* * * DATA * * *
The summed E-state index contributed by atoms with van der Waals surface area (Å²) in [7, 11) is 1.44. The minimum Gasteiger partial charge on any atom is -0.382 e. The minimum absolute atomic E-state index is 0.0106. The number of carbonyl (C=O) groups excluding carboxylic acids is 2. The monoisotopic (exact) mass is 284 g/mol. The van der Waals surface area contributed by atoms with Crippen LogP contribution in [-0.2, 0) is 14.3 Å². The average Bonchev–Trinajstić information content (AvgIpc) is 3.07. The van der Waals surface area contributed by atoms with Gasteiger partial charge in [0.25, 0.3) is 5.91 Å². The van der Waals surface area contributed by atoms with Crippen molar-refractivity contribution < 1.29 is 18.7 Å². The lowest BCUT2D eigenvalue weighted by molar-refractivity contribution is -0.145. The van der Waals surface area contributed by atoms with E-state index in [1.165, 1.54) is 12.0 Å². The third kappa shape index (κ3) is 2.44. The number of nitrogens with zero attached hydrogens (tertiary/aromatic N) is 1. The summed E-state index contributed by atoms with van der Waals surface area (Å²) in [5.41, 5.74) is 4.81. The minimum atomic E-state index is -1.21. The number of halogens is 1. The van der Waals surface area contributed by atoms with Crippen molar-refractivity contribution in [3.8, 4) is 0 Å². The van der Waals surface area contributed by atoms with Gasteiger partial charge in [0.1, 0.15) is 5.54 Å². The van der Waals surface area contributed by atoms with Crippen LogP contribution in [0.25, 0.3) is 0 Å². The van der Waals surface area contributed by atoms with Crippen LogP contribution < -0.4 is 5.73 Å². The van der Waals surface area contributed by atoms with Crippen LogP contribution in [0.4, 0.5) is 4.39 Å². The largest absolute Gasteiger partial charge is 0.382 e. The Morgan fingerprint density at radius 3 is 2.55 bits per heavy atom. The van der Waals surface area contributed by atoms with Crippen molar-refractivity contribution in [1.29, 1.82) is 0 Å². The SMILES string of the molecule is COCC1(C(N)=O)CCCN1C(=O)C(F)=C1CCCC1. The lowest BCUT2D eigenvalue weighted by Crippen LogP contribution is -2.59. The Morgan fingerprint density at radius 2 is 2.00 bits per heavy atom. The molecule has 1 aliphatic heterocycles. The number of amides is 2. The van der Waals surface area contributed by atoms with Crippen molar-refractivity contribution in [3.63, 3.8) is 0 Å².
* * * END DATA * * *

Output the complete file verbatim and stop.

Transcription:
The summed E-state index contributed by atoms with van der Waals surface area (Å²) in [7, 11) is 1.44. The minimum Gasteiger partial charge on any atom is -0.382 e. The minimum absolute atomic E-state index is 0.0106. The number of carbonyl (C=O) groups excluding carboxylic acids is 2. The monoisotopic (exact) mass is 284 g/mol. The van der Waals surface area contributed by atoms with Crippen LogP contribution in [-0.2, 0) is 14.3 Å². The average Bonchev–Trinajstić information content (AvgIpc) is 3.07. The van der Waals surface area contributed by atoms with Gasteiger partial charge in [0.25, 0.3) is 5.91 Å². The van der Waals surface area contributed by atoms with Crippen molar-refractivity contribution < 1.29 is 18.7 Å². The lowest BCUT2D eigenvalue weighted by molar-refractivity contribution is -0.145. The van der Waals surface area contributed by atoms with E-state index in [1.165, 1.54) is 12.0 Å². The third kappa shape index (κ3) is 2.44. The number of nitrogens with zero attached hydrogens (tertiary/aromatic N) is 1. The summed E-state index contributed by atoms with van der Waals surface area (Å²) in [5.41, 5.74) is 4.81. The minimum atomic E-state index is -1.21. The number of halogens is 1. The van der Waals surface area contributed by atoms with Crippen molar-refractivity contribution in [3.8, 4) is 0 Å². The van der Waals surface area contributed by atoms with Gasteiger partial charge in [0.1, 0.15) is 5.54 Å². The van der Waals surface area contributed by atoms with Crippen LogP contribution in [0.25, 0.3) is 0 Å². The van der Waals surface area contributed by atoms with Crippen LogP contribution < -0.4 is 5.73 Å². The van der Waals surface area contributed by atoms with Crippen LogP contribution in [0.4, 0.5) is 4.39 Å². The largest absolute Gasteiger partial charge is 0.382 e. The Morgan fingerprint density at radius 3 is 2.55 bits per heavy atom. The van der Waals surface area contributed by atoms with Crippen molar-refractivity contribution in [1.29, 1.82) is 0 Å². The SMILES string of the molecule is COCC1(C(N)=O)CCCN1C(=O)C(F)=C1CCCC1. The lowest BCUT2D eigenvalue weighted by Crippen LogP contribution is -2.59. The Morgan fingerprint density at radius 2 is 2.00 bits per heavy atom. The molecule has 1 aliphatic heterocycles. The number of amides is 2. The van der Waals surface area contributed by atoms with Crippen molar-refractivity contribution in [3.63, 3.8) is 0 Å².